Looking for Love: A letter from a Reader

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Hi Monica,

Thank you for your email inviting us to write you.

I was in your class this Monday in NY.  I wanted to share a story but was too afraid to share it in public.

I was hurt (heartbroken) at a young age, and then fell in love with that same person 11 years later, after I thought I had healed.  I don’t understand how I could let the same person leave me twice, how I could fall in love again and let myself be open to that kind of pain, which had originally taken me probably 7 years to “get over”.  That is, if I really was ever over him.

I thought we were in love, and that what I felt was love (for no reason. I actually cannot explain why I loved him. It just felt like he was my soul mate).  Since it wasn’t actually real (at least NOT mutual), I feel like it is not possible to really love.  That “being in love” with someone doesn’t actually exist – at least not for me.

I know that other people have real love, I can see it and I believe it’s real.  I trust them when they say it and I can honestly feel it when I am around them (there is this lovely senior couple from my synagogue that are still head over heels for each other after years of being together).

I just don’t think I have “true love” in my cards.  I, oddly enough, fall in love with anyone and everyone very easily, and that’s when they are just a small part of my life – a guy I have just met, an acquaintance, people I only know superficially – no one that I actually get to know.  Once I delve deeper into getting to know someone, I realize that they are not a good fit for me.  It seems like the only people who I deem “worthy” of my myriad of talents and qualities; someone who I think it’s fair to love (as if we were equals in this warped sense of reality I carry with me), is always someone that I barely know.  Who I know would never actually want to get to know me, for whatever reasons, I think I’m not worthy of them.

I can see that I am flip-flopping from arrogance/entitlement to insecurity, and the scariest thing for me is that I don’t really know which one is the genuine, underlying emotion.

Any insights or clarity would be greatly appreciated and desperately sought.  I am looking for love, hoping to be “head over heels” in love, searching for my soul mate.

Dear Reader

In reading your letter, there’s a chapter before the one you start with. Since I don’t have that information I feel a little in the dark on how to guide you. By the time I finished reading your letter it’s clear to me why you chose the person you did to fall in love with and re-chose him 7 years later, and I agree, I don’t think that you ever got over him in the years between.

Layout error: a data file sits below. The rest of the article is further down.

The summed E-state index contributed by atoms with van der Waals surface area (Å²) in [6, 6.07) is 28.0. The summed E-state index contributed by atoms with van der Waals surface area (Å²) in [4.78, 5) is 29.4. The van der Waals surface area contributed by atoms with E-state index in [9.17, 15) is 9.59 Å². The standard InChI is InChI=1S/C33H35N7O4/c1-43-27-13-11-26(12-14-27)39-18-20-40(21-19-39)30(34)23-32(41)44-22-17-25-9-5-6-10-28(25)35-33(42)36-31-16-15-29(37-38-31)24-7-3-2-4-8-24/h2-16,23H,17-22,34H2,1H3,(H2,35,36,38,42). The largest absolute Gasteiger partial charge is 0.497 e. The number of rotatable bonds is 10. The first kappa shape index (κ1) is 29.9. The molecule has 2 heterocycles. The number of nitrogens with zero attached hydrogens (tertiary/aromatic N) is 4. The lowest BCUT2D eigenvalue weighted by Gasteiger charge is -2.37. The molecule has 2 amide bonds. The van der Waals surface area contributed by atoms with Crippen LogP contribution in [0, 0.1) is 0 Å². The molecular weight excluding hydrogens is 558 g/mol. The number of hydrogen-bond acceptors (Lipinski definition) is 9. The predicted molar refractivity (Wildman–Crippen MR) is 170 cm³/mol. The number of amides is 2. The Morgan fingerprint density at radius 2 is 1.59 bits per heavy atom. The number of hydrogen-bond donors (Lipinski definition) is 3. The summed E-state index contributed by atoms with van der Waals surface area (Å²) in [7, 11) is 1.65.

By the end of your letter you write “I don’t think I have true love in my cards” and that in essence you don’t feel that you’re worthy of being loved by someone. If that is your underlying belief, then you’re going to make your reality mirror that idea and therefore you will choose people who don’t see your worth and who don’t treat you well.

This is why I feel that you had this belief well before this relationship and you learned it somewhere in your youth or childhood. The great news for you is that a thought is only a thought and a thought can be changed. You need to be more in touch with your thoughts and the one relationship you really need to work on is the one you have with yourself. You care enough about yourself to have written this letter; you do want to be loved and you do want to thrive.  The main thing to do at this point is to get out of your own way. This is going to require work and effort.

Every time you have a thought, for example, that goes something like this:

•   “It’s not possible to really be loved.”

•   “Being in love with someone doesn’t exist for me.”

•   “I’m not worthy of love.”

You stop yourself dead in your tracks and say out loud, “These are lies I am not willing to tell myself anymore.” Then tell yourself the exact opposite, which would sound like this, for example:

•   “I am so easy to love.”

•   “Being in love comes freely & naturally to and from me.”

•   “I am worthwhile.”

I understand the pain and the heartbreak that you have experienced, but you can also learn to let go of that. First loves are always difficult and usually that feeling stays with us forever, because it’s our first of many.

A first romantic relationship has one critical novel element: It’s the only time you’re ever in love where you’ve never had your heart broken. You can have better relationships after that, but there is never one again where you haven’t been hurt.

Your first love may come to define what love means to you and any subsequent relationship you have will be influenced by this first experience whether you realize it or not. Our lessons in love don’t start in the middle of a relationship, they started in infancy and lasted all the years we lived with our parents.

Our experiences growing up — both good and bad—leave a lasting imprint in our souls that determine our beliefs and expectations about how to give love and how to receive love. But even with this you can realize that you can experience love in a new way.

You can look for love, but you won’t find it with your old belief system. You can hope, but you’ll never find certainty.  You can search, but you’re really not covering any ground because you’re standing in the past, in the midst of your heartbreak.  You have to change your old belief system and know that you are truly worthy of loving and being loved.

Thank you for your letter.

With Love

Monica


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